Turkey denies allowing bases for strikes on ISIS

Turkey is denying American claims that it has granted permission for the U.S. to use its military bases to launch strikes against the Islamic State in Iraq and Syria (ISIS).

National security adviser Susan Rice said Sunday on NBC that Turkey agreed to let the U.S. use its bases and territory, including the Incirlik air base in southern Turkey, to train moderate Syrian rebels.

"That's the new commitment, and one that we very much welcome," she said.


However, on Monday, Turkish officials denied reaching such a deal, according to local media reports that said both sides were continuing to discuss the use of the military bases and Turkey's airspace.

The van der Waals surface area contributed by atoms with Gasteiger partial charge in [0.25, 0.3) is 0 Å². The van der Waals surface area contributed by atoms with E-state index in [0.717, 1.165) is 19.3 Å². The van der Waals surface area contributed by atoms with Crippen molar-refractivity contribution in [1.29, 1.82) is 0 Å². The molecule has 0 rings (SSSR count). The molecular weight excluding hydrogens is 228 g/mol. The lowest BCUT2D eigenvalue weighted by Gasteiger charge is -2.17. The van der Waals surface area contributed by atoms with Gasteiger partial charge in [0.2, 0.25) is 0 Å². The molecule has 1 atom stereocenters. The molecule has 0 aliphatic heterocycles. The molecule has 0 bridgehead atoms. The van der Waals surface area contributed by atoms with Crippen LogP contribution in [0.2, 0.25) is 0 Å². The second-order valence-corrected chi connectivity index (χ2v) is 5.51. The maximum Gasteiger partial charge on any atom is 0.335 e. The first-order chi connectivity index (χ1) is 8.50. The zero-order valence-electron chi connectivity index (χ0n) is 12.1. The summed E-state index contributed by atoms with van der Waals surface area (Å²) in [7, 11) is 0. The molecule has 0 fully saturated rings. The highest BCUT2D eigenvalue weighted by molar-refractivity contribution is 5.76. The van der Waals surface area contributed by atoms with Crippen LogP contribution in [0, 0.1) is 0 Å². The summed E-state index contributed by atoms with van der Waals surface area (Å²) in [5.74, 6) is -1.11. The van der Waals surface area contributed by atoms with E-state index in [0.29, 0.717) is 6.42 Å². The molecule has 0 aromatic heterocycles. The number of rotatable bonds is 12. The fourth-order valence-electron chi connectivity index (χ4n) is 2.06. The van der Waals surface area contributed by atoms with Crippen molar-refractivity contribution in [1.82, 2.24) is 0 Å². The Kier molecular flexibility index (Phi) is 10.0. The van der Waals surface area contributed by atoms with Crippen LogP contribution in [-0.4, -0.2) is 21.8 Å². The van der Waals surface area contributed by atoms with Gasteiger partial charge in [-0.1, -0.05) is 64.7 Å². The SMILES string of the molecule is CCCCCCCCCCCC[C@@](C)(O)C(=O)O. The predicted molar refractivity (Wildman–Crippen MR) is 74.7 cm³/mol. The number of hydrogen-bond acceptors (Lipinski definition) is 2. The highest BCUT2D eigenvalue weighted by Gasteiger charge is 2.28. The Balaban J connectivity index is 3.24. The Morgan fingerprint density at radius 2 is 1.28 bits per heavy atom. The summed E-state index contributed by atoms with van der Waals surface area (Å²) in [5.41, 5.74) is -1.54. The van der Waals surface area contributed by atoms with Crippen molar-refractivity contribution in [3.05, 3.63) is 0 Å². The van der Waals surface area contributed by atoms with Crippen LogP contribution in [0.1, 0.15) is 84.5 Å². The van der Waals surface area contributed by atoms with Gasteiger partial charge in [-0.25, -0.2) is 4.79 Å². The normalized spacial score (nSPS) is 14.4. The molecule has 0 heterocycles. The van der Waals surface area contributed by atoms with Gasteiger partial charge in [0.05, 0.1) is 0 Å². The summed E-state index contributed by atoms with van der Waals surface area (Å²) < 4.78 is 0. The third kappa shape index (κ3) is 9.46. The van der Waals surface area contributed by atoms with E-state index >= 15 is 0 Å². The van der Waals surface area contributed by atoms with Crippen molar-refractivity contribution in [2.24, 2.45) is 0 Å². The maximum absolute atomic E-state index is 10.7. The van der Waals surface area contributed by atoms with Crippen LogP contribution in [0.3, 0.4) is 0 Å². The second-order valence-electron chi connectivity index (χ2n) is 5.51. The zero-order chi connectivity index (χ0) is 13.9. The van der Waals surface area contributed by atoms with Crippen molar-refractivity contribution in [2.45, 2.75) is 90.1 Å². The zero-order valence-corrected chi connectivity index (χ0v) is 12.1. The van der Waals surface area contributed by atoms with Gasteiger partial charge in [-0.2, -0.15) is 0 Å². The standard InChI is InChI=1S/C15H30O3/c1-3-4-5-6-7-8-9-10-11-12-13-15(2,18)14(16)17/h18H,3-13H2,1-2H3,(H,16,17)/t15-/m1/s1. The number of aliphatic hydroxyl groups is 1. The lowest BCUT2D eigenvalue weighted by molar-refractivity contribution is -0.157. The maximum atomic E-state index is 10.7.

Turkey has been reluctant to join the U.S.-led coalition against ISIS, fearing it would strengthen Syrian dictator Bashar Assad, but U.S. officials have upped the pressure in recent days.  
Turkish officials recently passed a motion allowing foreign forces to use its bases in the fight against ISIS.
Separately, U.S. officials said that Turkey has agreed to train up to 4,000 Syrian rebels on Turkish soil, according to The Associated Press.